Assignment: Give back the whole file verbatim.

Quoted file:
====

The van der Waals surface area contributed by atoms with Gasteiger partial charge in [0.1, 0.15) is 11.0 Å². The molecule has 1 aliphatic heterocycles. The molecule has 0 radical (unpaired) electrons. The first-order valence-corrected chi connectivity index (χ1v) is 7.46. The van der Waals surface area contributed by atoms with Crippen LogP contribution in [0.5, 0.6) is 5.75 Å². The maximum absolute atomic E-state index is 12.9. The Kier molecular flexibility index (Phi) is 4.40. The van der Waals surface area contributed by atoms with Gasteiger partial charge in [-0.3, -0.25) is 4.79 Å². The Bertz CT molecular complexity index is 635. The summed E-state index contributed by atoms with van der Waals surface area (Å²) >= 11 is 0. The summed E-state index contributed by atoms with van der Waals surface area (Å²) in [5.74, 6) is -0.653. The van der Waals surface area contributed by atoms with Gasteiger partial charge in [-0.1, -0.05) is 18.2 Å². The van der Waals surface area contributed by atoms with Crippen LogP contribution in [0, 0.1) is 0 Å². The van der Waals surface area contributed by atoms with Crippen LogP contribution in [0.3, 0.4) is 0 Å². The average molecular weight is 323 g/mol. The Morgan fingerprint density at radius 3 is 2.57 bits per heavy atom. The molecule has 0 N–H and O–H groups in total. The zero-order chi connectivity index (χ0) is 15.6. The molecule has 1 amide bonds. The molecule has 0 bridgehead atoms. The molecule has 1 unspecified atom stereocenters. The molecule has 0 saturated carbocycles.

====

The van der Waals surface area contributed by atoms with Gasteiger partial charge in [0.1, 0.15) is 11.0 Å². The molecule has 1 aliphatic heterocycles. The molecule has 0 radical (unpaired) electrons. The first-order valence-corrected chi connectivity index (χ1v) is 7.46. The van der Waals surface area contributed by atoms with Crippen LogP contribution in [0.5, 0.6) is 5.75 Å². The maximum absolute atomic E-state index is 12.9. The Kier molecular flexibility index (Phi) is 4.40. The van der Waals surface area contributed by atoms with Gasteiger partial charge in [-0.3, -0.25) is 4.79 Å². The Bertz CT molecular complexity index is 635. The summed E-state index contributed by atoms with van der Waals surface area (Å²) >= 11 is 0. The summed E-state index contributed by atoms with van der Waals surface area (Å²) in [5.74, 6) is -0.653. The van der Waals surface area contributed by atoms with Gasteiger partial charge in [-0.1, -0.05) is 18.2 Å². The van der Waals surface area contributed by atoms with Crippen LogP contribution in [0, 0.1) is 0 Å². The van der Waals surface area contributed by atoms with Crippen LogP contribution in [0.3, 0.4) is 0 Å². The average molecular weight is 323 g/mol. The Morgan fingerprint density at radius 3 is 2.57 bits per heavy atom. The molecule has 0 N–H and O–H groups in total. The zero-order chi connectivity index (χ0) is 15.6. The molecule has 1 amide bonds. The molecule has 0 bridgehead atoms. The molecule has 1 unspecified atom stereocenters. The molecule has 0 saturated carbocycles.